§Criterion-referenced tests: Prim-Ed Maths Assessments, Maths Matters,Mental Maths and Mathemagic end of unit tests are used to measure specific areas of learning and readiness to move on to a different topic. Test data may be entered on a mastery record or converted to a percentage correct of a given instructional objective.
§Work samples, portfolios and projects: Examples of children’s work are retained to enable balanced monitoring of the child’s progress in knowledge and skills. These include copybooks, folders of work, portfolios.
§Self Assessment: Self-assessment is the means by which pupils take responsibility for their own learning. Children are encouraged to look at their own work in a reflective way and to set personal learning targets for themselves.
1.Success and Improvement Strategy (also referred to as ‘two stars and a wish’).This involves children reflecting on their work and identifying two ‘best bits’/parts they like and one area where their work can be improved. Children can highlight the ‘best bits’ or put a star or smiley face beside it. Children also highlight one area where they could improve/do differently the next time. If possible, the children should have time to make the improvement. This process is particularly useful for children’s writing. Teacher modelling by using exemplars to model this process is essential for its success.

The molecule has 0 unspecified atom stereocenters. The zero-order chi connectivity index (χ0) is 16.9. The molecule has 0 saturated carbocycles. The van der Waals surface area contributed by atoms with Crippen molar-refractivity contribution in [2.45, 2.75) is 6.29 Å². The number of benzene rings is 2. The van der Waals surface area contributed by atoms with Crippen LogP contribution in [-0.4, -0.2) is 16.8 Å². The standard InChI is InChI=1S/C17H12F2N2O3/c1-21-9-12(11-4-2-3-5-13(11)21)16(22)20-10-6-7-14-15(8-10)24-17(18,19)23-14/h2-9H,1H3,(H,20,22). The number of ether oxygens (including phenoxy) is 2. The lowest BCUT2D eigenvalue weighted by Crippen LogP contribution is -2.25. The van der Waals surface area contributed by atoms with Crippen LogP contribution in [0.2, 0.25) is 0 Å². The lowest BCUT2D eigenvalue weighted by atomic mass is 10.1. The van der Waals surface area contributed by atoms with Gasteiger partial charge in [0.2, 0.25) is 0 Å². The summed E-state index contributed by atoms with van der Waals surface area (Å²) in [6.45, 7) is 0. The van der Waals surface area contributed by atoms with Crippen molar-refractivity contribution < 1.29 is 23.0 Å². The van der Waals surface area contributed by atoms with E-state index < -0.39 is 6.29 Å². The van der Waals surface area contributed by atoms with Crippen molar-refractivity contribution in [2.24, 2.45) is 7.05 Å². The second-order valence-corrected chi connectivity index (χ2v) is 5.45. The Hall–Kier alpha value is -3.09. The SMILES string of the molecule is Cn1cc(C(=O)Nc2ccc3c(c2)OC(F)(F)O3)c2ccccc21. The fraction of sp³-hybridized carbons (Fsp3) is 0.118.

2.Sharing the learning intention/objective and devising success criteria - i.e. Telling children what they are going to learn… and agreeing the criteria for judging to what extent the outcomes have been achieved (Guidelines pp9, 70 and 77)- We are learning to……………….. We will know when we’ve achieved this because………….Display the learning objective(s) and the success criteria on a chart/whiteboard/post its etc).
3.Effective teacher questioning – teachers use higher order questioning and engage various strategies for turning recall questions into effective ‘formative’ questions that provoke fruitful discussion. (Guidelines for schools pp.86 – 88. Other issues relating to questioning are outlined on pages 42 – 44).